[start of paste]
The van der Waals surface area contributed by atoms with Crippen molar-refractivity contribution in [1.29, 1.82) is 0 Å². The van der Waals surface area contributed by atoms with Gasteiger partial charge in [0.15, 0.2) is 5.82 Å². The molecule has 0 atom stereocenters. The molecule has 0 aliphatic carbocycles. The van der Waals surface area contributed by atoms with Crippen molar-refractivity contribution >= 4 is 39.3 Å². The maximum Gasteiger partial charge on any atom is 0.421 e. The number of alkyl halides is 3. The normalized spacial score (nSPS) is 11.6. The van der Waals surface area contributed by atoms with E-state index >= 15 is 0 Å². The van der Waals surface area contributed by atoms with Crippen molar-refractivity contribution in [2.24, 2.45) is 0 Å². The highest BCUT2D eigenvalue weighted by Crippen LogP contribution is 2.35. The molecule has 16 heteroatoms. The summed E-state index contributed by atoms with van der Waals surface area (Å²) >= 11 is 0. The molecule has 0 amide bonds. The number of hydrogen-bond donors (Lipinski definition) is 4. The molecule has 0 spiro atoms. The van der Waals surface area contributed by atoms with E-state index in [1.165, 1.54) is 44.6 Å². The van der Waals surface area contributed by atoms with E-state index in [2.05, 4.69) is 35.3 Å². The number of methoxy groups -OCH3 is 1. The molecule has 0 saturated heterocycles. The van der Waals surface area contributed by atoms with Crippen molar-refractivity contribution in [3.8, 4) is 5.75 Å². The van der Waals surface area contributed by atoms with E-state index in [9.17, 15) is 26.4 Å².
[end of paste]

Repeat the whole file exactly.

The van der Waals surface area contributed by atoms with Crippen molar-refractivity contribution in [1.29, 1.82) is 0 Å². The van der Waals surface area contributed by atoms with Gasteiger partial charge in [0.15, 0.2) is 5.82 Å². The molecule has 0 atom stereocenters. The molecule has 0 aliphatic carbocycles. The van der Waals surface area contributed by atoms with Crippen molar-refractivity contribution >= 4 is 39.3 Å². The maximum Gasteiger partial charge on any atom is 0.421 e. The number of alkyl halides is 3. The normalized spacial score (nSPS) is 11.6. The van der Waals surface area contributed by atoms with E-state index >= 15 is 0 Å². The van der Waals surface area contributed by atoms with Crippen molar-refractivity contribution in [2.24, 2.45) is 0 Å². The highest BCUT2D eigenvalue weighted by Crippen LogP contribution is 2.35. The molecule has 16 heteroatoms. The summed E-state index contributed by atoms with van der Waals surface area (Å²) >= 11 is 0. The molecule has 0 amide bonds. The number of hydrogen-bond donors (Lipinski definition) is 4. The molecule has 0 spiro atoms. The van der Waals surface area contributed by atoms with E-state index in [1.165, 1.54) is 44.6 Å². The van der Waals surface area contributed by atoms with E-state index in [2.05, 4.69) is 35.3 Å². The number of methoxy groups -OCH3 is 1. The molecule has 0 saturated heterocycles. The van der Waals surface area contributed by atoms with Crippen molar-refractivity contribution in [3.8, 4) is 5.75 Å². The van der Waals surface area contributed by atoms with E-state index in [9.17, 15) is 26.4 Å².